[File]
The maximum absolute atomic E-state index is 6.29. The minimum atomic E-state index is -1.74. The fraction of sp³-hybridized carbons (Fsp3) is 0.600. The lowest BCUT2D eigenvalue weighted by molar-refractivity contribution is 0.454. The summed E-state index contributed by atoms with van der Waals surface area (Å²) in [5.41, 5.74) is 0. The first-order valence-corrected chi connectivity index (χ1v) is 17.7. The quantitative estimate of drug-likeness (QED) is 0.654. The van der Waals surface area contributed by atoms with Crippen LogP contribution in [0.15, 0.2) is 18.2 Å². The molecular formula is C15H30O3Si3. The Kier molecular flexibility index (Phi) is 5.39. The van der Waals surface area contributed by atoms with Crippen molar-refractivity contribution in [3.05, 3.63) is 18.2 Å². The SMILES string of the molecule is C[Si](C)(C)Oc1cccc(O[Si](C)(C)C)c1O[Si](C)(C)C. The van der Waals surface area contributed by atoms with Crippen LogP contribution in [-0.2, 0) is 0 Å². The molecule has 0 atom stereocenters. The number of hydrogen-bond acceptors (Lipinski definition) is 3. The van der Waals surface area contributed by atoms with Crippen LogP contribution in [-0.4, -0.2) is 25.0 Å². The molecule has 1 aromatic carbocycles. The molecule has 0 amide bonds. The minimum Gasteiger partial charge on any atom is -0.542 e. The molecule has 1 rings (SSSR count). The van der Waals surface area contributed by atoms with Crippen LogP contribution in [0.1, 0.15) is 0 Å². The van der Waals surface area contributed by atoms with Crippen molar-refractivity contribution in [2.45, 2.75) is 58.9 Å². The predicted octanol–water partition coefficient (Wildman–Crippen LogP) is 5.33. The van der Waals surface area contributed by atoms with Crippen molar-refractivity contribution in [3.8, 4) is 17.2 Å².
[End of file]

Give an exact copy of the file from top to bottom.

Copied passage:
The maximum absolute atomic E-state index is 6.29. The minimum atomic E-state index is -1.74. The fraction of sp³-hybridized carbons (Fsp3) is 0.600. The lowest BCUT2D eigenvalue weighted by molar-refractivity contribution is 0.454. The summed E-state index contributed by atoms with van der Waals surface area (Å²) in [5.41, 5.74) is 0. The first-order valence-corrected chi connectivity index (χ1v) is 17.7. The quantitative estimate of drug-likeness (QED) is 0.654. The van der Waals surface area contributed by atoms with Crippen LogP contribution in [0.15, 0.2) is 18.2 Å². The molecular formula is C15H30O3Si3. The Kier molecular flexibility index (Phi) is 5.39. The van der Waals surface area contributed by atoms with Crippen molar-refractivity contribution in [3.05, 3.63) is 18.2 Å². The SMILES string of the molecule is C[Si](C)(C)Oc1cccc(O[Si](C)(C)C)c1O[Si](C)(C)C. The van der Waals surface area contributed by atoms with Crippen LogP contribution in [-0.2, 0) is 0 Å². The molecule has 0 atom stereocenters. The number of hydrogen-bond acceptors (Lipinski definition) is 3. The van der Waals surface area contributed by atoms with Crippen LogP contribution in [-0.4, -0.2) is 25.0 Å². The molecule has 1 aromatic carbocycles. The molecule has 0 amide bonds. The minimum Gasteiger partial charge on any atom is -0.542 e. The molecule has 1 rings (SSSR count). The van der Waals surface area contributed by atoms with Crippen LogP contribution in [0.1, 0.15) is 0 Å². The van der Waals surface area contributed by atoms with Crippen molar-refractivity contribution in [2.45, 2.75) is 58.9 Å². The predicted octanol–water partition coefficient (Wildman–Crippen LogP) is 5.33. The van der Waals surface area contributed by atoms with Crippen molar-refractivity contribution in [3.8, 4) is 17.2 Å².